U.S. patent application Ser. No. 10/334,467, now U.S. Pat. No. 7,292,531, in the name of Mark Hill, entitled “Methods, Apparatuses and Systems Facilitating Analysis of the Performance of Network Traffic Classification Configurations;”
U.S. patent application Ser. No. 10/453,345, now abandon, in the name of Scott Hankins, Michael R. Morford, and Michael J. Quinn, entitled “Flow-Based Packet Capture;”
U.S. patent application Ser. No. 10/812,198, now U.S. Pat. No. 7,496,661, in the name of Michael Robert Morford and Robert E. Purvy, entitled “Adaptive, Application-Aware Selection of Differentiated Network Services;”
U.S. patent application Ser. No. 10/843,185, now U.S. Pat. No. 7,376,080, in the name of Guy Riddle, Curtis Vance Bradford and Maddie Cheng, entitled “Packet Load Shedding;”
The present invention relates to computer networks and, more particularly, to network traffic measurement and monitoring systems.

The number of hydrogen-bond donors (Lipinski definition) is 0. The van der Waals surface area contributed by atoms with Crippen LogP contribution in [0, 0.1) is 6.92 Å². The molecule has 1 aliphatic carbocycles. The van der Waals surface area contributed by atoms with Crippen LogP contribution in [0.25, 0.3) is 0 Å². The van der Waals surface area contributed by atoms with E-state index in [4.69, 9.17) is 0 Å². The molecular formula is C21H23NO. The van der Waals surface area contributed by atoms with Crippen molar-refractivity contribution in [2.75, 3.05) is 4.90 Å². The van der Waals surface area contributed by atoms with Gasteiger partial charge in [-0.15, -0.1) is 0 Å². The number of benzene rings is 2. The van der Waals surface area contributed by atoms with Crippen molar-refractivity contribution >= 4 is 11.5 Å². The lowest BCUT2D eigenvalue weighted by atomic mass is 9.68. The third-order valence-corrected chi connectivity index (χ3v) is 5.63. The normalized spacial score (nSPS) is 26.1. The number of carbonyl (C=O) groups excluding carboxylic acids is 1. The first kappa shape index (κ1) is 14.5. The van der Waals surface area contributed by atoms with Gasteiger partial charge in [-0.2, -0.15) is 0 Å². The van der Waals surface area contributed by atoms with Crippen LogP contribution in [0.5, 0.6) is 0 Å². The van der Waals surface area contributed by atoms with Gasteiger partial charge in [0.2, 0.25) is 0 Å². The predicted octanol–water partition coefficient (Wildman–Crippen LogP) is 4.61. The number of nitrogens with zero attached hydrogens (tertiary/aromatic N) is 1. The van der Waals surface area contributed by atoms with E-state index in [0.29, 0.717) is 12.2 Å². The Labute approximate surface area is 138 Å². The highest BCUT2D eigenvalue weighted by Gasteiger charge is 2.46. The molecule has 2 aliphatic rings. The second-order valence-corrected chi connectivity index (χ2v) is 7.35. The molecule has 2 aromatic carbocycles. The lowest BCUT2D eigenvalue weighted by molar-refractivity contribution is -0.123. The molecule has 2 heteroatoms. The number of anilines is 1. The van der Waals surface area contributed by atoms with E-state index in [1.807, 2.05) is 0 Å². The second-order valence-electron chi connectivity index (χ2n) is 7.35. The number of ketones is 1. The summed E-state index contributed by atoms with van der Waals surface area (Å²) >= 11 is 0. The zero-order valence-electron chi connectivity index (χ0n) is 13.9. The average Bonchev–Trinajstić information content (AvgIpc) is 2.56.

Efficient allocation of network resources, such as available network bandwidth, has become critical as enterprises increase reliance on distributed computing environments and wide area computer networks to accomplish critical tasks. The widely-used TCP/IP protocol suite, which implements the world-wide data communications network environment called the Internet and is employed in many local area networks, omits explicit supervisory function over the rate of data transport over the various devices that comprise the network. While there are certain perceived advantages, this characteristic has the consequence of juxtaposing very high-speed packets and very low-speed packets in potential conflict and produces certain inefficiencies. Certain loading conditions degrade performance of networked applications and can even cause instabilities which could lead to overloads that could stop data transfer temporarily. The above-identified U.S. Patents and patent applications provide explanations of certain technical aspects of a packet based telecommunications network environment, such as Internet/Intranet technology based largely on the TCP/IP protocol suite, and describe the deployment of bandwidth management solutions to monitor and/or manage network environments using such protocols and technologies.